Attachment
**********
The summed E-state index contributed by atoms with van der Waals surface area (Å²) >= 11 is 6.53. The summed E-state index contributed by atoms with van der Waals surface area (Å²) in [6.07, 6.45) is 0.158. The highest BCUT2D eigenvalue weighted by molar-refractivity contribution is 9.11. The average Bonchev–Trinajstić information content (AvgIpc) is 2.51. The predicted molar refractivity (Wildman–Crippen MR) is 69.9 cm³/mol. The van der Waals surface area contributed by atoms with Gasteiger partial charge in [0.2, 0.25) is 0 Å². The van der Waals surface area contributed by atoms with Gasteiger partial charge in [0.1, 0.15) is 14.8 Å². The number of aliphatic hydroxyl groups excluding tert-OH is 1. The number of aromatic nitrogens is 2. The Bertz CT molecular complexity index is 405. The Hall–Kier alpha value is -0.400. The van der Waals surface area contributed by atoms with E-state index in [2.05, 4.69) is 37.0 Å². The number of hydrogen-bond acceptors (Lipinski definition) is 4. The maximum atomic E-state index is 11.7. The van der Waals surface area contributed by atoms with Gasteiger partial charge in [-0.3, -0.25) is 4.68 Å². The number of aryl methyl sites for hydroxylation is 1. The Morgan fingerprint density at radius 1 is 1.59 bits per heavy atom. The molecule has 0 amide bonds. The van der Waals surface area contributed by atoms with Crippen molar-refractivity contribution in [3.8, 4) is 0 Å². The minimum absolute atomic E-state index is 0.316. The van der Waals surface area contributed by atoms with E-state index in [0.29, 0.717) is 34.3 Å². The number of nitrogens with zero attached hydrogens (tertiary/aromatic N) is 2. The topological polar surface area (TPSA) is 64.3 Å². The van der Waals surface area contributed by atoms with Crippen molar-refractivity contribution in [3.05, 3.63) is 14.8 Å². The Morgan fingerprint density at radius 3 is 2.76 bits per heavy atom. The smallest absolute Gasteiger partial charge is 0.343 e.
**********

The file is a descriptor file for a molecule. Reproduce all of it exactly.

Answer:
The summed E-state index contributed by atoms with van der Waals surface area (Å²) >= 11 is 6.53. The summed E-state index contributed by atoms with van der Waals surface area (Å²) in [6.07, 6.45) is 0.158. The highest BCUT2D eigenvalue weighted by molar-refractivity contribution is 9.11. The average Bonchev–Trinajstić information content (AvgIpc) is 2.51. The predicted molar refractivity (Wildman–Crippen MR) is 69.9 cm³/mol. The van der Waals surface area contributed by atoms with Gasteiger partial charge in [0.2, 0.25) is 0 Å². The van der Waals surface area contributed by atoms with Gasteiger partial charge in [0.1, 0.15) is 14.8 Å². The number of aliphatic hydroxyl groups excluding tert-OH is 1. The number of aromatic nitrogens is 2. The Bertz CT molecular complexity index is 405. The Hall–Kier alpha value is -0.400. The van der Waals surface area contributed by atoms with E-state index in [2.05, 4.69) is 37.0 Å². The number of hydrogen-bond acceptors (Lipinski definition) is 4. The maximum atomic E-state index is 11.7. The van der Waals surface area contributed by atoms with Gasteiger partial charge in [-0.3, -0.25) is 4.68 Å². The number of aryl methyl sites for hydroxylation is 1. The Morgan fingerprint density at radius 1 is 1.59 bits per heavy atom. The molecule has 0 amide bonds. The van der Waals surface area contributed by atoms with Crippen molar-refractivity contribution in [3.8, 4) is 0 Å². The minimum absolute atomic E-state index is 0.316. The van der Waals surface area contributed by atoms with E-state index in [0.29, 0.717) is 34.3 Å². The number of nitrogens with zero attached hydrogens (tertiary/aromatic N) is 2. The topological polar surface area (TPSA) is 64.3 Å². The van der Waals surface area contributed by atoms with Crippen molar-refractivity contribution in [3.05, 3.63) is 14.8 Å². The Morgan fingerprint density at radius 3 is 2.76 bits per heavy atom. The smallest absolute Gasteiger partial charge is 0.343 e.